TV and film unions sent a letter of support to Democratic
New York Senators Kirsten Gillibrand and Charles Schumer Wednesday praising
their support of the PROTECT IP antipiracy bill and asking them to keep the
"We know the pressure that you are getting to renege on your
commitment," they wrote. "We are the voice of thousands of
individuals who thank you for standing steadfast against this barrage and in
support of the jobs of our members," they wrote. "They"
constituted the American Federation of Musicians, American Federation of
Television and Radio Artists, Directors Guild of America, the International
Alliance of Theatrical Stage Employees, Moving Picture Technicians, Artists and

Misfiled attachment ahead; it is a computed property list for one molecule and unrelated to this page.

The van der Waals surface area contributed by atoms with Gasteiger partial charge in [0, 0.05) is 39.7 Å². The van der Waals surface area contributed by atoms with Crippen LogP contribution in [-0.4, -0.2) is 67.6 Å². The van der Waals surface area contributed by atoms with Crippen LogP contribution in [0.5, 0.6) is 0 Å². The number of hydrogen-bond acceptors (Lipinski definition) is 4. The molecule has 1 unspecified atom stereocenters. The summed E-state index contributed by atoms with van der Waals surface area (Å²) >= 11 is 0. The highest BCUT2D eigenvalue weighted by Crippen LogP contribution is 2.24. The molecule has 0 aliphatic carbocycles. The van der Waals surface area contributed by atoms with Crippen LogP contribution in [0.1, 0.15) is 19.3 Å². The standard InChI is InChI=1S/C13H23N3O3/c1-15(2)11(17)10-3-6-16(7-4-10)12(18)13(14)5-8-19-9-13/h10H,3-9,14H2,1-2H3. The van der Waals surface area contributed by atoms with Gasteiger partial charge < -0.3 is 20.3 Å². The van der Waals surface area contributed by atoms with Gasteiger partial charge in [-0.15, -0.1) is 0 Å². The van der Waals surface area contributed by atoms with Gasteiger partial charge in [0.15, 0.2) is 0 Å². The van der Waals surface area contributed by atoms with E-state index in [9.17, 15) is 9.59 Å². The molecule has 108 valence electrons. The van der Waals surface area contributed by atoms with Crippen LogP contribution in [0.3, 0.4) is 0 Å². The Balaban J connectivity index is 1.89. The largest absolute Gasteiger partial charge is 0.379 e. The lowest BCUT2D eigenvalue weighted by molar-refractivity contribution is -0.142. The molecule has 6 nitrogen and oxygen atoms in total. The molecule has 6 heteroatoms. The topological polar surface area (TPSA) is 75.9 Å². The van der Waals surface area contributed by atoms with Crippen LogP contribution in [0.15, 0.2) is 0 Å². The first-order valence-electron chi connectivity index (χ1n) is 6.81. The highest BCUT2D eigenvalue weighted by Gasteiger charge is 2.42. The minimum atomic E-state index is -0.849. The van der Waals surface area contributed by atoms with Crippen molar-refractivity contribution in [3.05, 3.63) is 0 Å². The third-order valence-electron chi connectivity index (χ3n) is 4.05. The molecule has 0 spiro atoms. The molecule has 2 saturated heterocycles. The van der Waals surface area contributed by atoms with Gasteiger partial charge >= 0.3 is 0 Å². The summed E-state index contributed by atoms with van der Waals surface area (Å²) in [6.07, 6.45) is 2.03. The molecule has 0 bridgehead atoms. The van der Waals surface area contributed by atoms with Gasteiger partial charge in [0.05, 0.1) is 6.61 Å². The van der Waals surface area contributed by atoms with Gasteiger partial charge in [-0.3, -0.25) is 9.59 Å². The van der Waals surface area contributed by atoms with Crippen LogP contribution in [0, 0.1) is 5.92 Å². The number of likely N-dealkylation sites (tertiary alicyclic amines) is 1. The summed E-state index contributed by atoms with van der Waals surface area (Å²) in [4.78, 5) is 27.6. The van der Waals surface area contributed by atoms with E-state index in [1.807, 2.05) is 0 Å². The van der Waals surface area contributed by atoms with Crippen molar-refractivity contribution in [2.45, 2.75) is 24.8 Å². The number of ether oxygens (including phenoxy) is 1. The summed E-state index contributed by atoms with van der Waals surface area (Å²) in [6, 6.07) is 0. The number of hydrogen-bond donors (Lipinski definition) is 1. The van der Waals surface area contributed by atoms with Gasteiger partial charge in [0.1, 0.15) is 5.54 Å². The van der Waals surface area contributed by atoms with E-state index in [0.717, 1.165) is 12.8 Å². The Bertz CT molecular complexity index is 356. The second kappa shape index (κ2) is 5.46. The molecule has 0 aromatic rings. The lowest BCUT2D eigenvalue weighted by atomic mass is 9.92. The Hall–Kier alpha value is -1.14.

Allied Crafts of the United States,
its Territories and Canada (IATSE), the Teamsters, and the Screen Actors Guild.
The unions argue the bill "does nothing more than make it possible for the
to handle illegal foreign websites in the same manner it can already do -- and
has been doing -- with illegal U.S.
Reporters were barraged Wednesday with comments and updates from both sides of
the debate over antipiracy legislation as thousands of Web sites reportedly
shuttered to protest the bills.
The bills give the Justice Department and content owners more weapons in their
fight against online and other forms of IP piracy, but critics, including
Google, Mozilla, Craigslist, Wikipedia and many others, say that weapon is a
blunderbuss aimed that the openness of the Internet and due process rights.
PROTECT IP is due for floor consideration Jan. 24, while SOAP
is on a slower track.